The following is text from the "Big Eyes Small Mouth d20", second edition revised (copyright 2004). This is selected text which reveals the authors' view of what roleplaying is and the responsibilities of GM and players.
"ROLE-PLAYING GAME MANIFESTO" Section, page 2
These rules are written on paper, not etched in stone tablets.
Rules are suggested guidelines, not required edicts.
If the rules don't say you can't do something, you can. There are no official answers, only official opinions.
When dice conflict with the story, the story always wins.
Min/Maxing and Munchkinism aren't problems with the game; they're problems with the player.
The Game Master has full discretionary power over the game.
The Game Master always works with, not against, the players.
A game that is not fun is no longer a game -- it's a chore.
This book contains the answers to all things.
When the above does not apply, make it up.
"WHAT IS ROLE-PLAYING GAME?" Section, page 6
For many people, a role-playing game (RPG) is the “mature” version of the games we used to play as children: “House,” “Cops and Robbers,” and “Superheroes.” A rule system assists in settling conflicts and resolving actions, often with the use of a random generator (usually dice) to add an unpredictable element to the game. A game requires a handful of players and one person to act as the Game Master (GM) or referee. The players tell the GM what their anime alter-egos would like to do, and the GM describes the results of their actions. The GM is also responsible for creating the plot and the setting for the game adventures and works closely with the players to keep the game interesting and fun for all.
In Big Eyes, Small Mouth d20 (BESM d20), players assume the role of an anime character suitable to the time period and setting of the adventure the GM will be using. The game system helps players assign some strengths and weaknesses to their characters using numbers to indicate relative ability. The remaining elements of a character's background, family, hobbies, and interests are not covered by the rules and are described by each player according to his or her choice of character personality.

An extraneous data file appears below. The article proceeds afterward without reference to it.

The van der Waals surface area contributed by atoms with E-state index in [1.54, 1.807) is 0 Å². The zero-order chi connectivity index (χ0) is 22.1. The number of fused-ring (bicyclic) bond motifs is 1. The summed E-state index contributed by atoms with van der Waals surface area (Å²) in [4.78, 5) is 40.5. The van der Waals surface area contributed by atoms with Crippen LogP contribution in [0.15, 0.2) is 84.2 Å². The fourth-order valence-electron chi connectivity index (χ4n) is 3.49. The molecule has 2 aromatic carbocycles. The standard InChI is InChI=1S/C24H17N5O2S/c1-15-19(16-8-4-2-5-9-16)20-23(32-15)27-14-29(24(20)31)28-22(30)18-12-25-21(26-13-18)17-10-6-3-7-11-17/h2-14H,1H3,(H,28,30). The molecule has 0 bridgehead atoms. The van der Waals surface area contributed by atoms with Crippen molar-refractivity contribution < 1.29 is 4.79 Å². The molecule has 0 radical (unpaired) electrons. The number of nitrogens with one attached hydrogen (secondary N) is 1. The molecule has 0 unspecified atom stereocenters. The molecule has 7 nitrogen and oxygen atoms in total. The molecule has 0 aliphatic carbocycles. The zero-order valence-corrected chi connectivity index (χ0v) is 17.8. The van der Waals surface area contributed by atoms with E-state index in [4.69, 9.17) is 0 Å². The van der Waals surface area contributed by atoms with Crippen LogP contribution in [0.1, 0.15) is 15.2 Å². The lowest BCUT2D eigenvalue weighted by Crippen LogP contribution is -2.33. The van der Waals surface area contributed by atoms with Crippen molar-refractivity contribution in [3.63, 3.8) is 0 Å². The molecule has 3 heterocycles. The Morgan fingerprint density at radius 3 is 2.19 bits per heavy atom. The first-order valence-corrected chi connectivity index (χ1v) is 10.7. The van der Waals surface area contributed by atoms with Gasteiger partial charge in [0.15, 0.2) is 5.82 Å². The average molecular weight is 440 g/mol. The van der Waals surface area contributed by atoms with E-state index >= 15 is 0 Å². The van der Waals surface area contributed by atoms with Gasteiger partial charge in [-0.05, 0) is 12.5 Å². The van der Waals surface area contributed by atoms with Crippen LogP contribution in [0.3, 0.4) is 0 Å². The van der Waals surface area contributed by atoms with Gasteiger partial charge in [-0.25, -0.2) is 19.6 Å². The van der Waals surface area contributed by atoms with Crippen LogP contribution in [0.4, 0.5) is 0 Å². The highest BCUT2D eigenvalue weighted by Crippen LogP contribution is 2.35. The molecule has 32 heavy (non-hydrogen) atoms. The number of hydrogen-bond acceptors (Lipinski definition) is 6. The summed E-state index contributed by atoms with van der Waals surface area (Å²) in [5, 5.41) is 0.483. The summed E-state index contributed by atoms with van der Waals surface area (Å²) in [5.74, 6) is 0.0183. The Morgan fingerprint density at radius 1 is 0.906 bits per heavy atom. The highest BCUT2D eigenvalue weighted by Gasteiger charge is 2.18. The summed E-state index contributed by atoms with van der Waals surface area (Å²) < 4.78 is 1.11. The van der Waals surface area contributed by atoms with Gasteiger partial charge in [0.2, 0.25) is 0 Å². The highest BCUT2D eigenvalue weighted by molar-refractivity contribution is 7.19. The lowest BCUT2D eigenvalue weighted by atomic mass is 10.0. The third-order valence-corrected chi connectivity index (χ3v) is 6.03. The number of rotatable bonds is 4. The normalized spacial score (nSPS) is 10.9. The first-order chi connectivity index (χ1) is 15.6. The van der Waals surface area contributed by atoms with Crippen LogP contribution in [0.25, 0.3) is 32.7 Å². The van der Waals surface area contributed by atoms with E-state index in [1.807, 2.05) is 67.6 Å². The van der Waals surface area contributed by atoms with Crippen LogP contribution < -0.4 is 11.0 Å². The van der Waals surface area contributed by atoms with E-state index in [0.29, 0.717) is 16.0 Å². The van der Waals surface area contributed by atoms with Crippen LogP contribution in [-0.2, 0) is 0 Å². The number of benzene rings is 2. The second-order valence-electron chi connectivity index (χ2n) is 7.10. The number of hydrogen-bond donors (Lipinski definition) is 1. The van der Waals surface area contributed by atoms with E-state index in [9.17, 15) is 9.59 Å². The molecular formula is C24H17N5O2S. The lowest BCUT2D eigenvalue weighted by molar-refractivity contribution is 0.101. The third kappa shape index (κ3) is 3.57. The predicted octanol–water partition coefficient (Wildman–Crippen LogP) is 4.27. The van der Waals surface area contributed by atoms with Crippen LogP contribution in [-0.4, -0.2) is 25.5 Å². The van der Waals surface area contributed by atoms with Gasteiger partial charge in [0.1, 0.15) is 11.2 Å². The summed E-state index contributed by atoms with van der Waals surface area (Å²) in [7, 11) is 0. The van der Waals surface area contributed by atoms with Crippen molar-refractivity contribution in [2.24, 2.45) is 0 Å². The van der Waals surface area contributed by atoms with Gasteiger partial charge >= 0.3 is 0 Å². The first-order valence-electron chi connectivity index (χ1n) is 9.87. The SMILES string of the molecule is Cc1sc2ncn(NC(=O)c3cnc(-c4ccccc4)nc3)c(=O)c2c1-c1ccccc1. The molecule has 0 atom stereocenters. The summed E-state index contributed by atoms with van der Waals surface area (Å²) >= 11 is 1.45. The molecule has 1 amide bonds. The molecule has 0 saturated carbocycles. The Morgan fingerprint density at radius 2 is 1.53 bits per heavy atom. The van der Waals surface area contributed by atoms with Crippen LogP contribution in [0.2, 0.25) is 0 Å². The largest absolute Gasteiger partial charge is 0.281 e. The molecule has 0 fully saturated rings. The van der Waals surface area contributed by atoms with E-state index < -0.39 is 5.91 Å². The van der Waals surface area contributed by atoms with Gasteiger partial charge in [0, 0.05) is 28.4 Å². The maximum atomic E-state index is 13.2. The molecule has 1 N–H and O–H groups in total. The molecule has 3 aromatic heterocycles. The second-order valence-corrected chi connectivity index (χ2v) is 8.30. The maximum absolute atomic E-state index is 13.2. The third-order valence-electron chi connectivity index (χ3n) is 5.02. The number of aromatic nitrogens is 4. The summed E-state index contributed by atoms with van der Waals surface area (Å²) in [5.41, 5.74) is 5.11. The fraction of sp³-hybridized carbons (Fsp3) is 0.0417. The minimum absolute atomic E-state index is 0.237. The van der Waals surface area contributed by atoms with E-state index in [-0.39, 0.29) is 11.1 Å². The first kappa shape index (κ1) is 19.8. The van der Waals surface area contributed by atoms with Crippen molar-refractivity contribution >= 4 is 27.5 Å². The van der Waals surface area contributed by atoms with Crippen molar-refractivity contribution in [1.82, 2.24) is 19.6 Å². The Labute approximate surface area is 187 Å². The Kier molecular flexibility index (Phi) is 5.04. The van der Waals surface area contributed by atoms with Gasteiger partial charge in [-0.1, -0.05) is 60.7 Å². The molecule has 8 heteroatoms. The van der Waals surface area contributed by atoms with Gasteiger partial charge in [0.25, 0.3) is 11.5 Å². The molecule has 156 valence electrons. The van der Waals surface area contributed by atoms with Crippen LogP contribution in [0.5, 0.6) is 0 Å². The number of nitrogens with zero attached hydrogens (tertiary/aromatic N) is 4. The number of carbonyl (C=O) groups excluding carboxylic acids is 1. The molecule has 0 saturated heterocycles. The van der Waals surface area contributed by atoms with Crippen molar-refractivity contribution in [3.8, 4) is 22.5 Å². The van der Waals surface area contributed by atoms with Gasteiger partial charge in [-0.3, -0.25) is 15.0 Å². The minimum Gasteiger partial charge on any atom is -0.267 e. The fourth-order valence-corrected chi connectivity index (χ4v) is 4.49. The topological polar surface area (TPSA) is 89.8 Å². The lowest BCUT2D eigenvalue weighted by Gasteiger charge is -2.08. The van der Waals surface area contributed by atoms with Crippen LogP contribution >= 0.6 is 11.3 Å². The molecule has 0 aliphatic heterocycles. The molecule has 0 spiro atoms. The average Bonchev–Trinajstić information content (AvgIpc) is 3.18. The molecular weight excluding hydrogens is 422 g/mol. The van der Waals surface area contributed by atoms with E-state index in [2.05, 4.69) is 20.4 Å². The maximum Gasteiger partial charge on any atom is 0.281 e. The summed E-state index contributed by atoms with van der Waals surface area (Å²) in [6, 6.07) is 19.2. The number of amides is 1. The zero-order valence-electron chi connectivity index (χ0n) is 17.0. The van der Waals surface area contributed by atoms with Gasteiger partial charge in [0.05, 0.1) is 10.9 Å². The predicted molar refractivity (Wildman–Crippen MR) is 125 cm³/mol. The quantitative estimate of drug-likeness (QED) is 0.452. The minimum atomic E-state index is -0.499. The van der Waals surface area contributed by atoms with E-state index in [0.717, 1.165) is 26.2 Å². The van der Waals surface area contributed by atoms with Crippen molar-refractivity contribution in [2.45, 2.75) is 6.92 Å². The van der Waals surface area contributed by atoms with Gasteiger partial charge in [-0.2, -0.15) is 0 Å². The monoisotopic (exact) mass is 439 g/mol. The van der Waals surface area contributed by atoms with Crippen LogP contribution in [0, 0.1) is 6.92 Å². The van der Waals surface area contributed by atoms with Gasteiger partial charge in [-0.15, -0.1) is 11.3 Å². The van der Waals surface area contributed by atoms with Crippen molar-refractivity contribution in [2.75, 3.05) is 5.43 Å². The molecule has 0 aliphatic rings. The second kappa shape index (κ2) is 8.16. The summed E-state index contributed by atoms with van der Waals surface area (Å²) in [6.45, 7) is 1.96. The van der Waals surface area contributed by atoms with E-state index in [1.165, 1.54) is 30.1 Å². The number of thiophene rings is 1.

As a player, you control your character's actions in the game. He or she can be likened to one of the major characters in an anime movie, working through the unexpected twists and turns of the plot with the help of other major characters. Your character's actions can greatly affect the outcome of the adventure, but you must keep in mind that every action has a consequence that could return to haunt your character in a future session. Role-playing is a group effort, however, and positive interactions between your character and those of the other players are vital to everyone's enjoyment of the game.
As a GM, your contribution will be much greater than that from any one player. You must establish the genre, setting, conflicts, and plot of the adventure as well as all the non-player characters (NPCs) your group of players will meet during the game. NPCs are similar to the background characters in a movie -- few are given quality screen time with the major characters unless they are good buddies, or central to the plot. Additionally, you must be able to project your imagination to the players by describing in vivid detail the world in which they live. Then, after all that, your game plot must remain sufficiently flexible to allow the characters' actions to make a definite impact on the adventure. A plot that is too rigid may leave players feeling their characters have lost the free will to affect their own destiny. Should you assume the role of GM, you must possess creativity, good judgement, and the ability to improvise in unexpected situations. It takes extra time and effort, but the reward of a well-played adventure can be almost euphoric.
Each role-playing adventure or episode will require one or two sessions, each several hours in length. A number of episodes using the same characters can be linked together to form an anime campaign. Campaigns require more commitment from everyone involved, but watching the characters grow as the greater plot unfolds makes the extra effort worthwhile. The most engaging campaigns can last upwards of 5-10 years, but keeping a campaign running for 8 months to a few years is considered tremendously successful.